near Hightstown, Cranbury, or Robbinsville. Nor is there isn’t much
coverage of the Garden State Parkway for shore-bound residents either.
In addition to help for motorists who tend to stay in-state, the
website links to sources of information on nearby destinations. In
its EZPass section, it is possible not only to buy the express
devices, and to reload them, and check their balances, but also to
link to at least two Smartraveler sites.
One, complete with an interactive map, gives detailed traffic updates
from Interstate 295 in western New Jersey, through Philadelphia,
the areas around Center City and the airport, and into Delaware. Click
on any portion of a roadway shown on the map, and its current traffic
condition is shown.
Another Smartraveler site, this one from the Delaware Valley Regional
Planning Commission, features information on conditions at Delaware
River Crossings, and on New Jersey interstates, Mercer County, Bucks
County, and many other areas. One especially helpful section lists
Events this Month. Arranged by date and time, it details the locations
of upcoming sports events, concerts, festivals, and other
For those who are leaving the car behind, NJDOT’s website provides
complete bus and train timetables — and even throws in a video
on how to read them. There are detailed timetables for drawbridge
openings throughout the state, which are primarily useful for
but also serve as alerts for drivers. In addition to serving motorists
and boaters, the site offers a section for bicyclists. There is also
information on carpooling, ride sharing, and the weather.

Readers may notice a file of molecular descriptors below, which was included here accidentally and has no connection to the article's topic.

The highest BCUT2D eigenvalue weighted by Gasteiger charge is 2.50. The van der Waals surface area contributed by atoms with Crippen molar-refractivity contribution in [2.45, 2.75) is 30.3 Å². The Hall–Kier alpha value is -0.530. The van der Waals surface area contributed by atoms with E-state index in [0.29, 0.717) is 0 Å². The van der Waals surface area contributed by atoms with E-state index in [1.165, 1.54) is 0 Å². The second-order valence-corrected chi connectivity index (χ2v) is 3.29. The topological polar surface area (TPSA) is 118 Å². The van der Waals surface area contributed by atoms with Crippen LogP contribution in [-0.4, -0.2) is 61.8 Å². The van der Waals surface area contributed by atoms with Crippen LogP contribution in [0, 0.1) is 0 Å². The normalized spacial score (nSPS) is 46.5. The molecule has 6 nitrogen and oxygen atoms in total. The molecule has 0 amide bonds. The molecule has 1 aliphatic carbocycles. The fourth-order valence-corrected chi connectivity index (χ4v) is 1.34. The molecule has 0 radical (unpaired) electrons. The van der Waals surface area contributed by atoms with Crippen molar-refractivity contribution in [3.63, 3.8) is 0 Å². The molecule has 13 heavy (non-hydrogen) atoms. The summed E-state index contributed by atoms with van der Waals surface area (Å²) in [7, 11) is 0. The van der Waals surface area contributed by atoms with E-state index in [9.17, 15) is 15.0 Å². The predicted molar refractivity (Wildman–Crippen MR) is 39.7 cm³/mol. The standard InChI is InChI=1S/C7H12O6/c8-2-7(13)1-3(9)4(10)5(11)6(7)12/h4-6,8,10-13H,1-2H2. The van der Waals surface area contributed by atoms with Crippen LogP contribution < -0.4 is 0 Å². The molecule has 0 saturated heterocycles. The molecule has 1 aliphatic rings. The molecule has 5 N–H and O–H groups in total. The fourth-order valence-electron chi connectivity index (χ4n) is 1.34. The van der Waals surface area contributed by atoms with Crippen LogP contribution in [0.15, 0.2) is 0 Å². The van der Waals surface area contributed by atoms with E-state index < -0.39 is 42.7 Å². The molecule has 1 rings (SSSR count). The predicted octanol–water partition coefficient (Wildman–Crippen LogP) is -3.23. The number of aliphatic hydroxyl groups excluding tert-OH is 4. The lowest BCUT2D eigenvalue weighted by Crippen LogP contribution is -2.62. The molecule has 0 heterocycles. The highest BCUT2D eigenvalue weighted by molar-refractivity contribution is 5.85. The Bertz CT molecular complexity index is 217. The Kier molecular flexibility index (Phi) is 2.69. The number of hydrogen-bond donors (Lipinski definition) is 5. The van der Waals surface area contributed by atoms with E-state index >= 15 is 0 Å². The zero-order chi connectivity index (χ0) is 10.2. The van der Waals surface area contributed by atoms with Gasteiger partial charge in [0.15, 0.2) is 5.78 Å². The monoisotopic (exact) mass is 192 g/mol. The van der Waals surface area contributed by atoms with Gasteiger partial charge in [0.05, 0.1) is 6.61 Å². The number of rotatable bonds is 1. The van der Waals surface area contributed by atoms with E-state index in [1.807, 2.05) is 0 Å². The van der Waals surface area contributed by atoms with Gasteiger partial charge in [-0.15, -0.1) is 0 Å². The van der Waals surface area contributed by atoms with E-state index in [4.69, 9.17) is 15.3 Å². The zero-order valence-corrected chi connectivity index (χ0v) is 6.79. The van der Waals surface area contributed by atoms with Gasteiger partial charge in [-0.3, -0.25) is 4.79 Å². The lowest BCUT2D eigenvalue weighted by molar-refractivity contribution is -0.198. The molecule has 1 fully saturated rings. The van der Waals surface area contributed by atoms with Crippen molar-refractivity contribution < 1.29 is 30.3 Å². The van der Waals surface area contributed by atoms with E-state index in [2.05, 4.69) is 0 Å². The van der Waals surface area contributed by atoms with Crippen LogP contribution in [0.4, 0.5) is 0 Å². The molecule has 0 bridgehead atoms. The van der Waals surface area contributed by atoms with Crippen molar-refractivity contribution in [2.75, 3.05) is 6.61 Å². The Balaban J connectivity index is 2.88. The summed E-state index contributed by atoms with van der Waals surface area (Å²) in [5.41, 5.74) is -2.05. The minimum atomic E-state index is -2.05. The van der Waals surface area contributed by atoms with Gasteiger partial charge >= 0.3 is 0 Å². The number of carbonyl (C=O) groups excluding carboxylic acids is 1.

Impressive as an easy-to-use information source, the NJDOT site is
a good mood elevator, too. Check in after the morning commute on Route
1, and no matter how much traffic there was, a check of NJDOT’s cams
quickly shows that the jams are generally bigger — and more
— in the northern half of the state.
Everybody has something to say about clogged roads and
crowded trains. An opportunity to express frustrations and suggest
solutions is taking place on Wednesday, October 22, at 6 p.m. at
Edward J. Bloustein School of Planning and Public Policy, at Civic
Square, 33 Livingston Avenue.
The meeting is part of a series established by Governor McGreevey’s
executive order establishing the Blue Ribbon Transportation Commission
to examine and make recommendations on the pressing transportation
issues facing New Jersey over the next 10 years. The commission is
charged with providing a final report of recommendations to the
by the end of the year. The report will then be made public.
At the October 22 meeting, anyone can submit verbal or written
to the commission, which asks that verbal comments be limited to five
minutes. Those who are unable to attend, and present their views for
five minutes, can still get their five cents in. Written input is
being accepted at BRTC@dot.state.nj.us. and at Box 600, Trenton,
For more information, call Anna Farneski at 609-530-4280.
In an effort to get New Jersey commuters involved in
a healthy commute, the Greater Mercer Transportation Management
(GMTMA) has introduced Workout to Work — a customized commute
incentive program that promotes bicycle riding as a primary means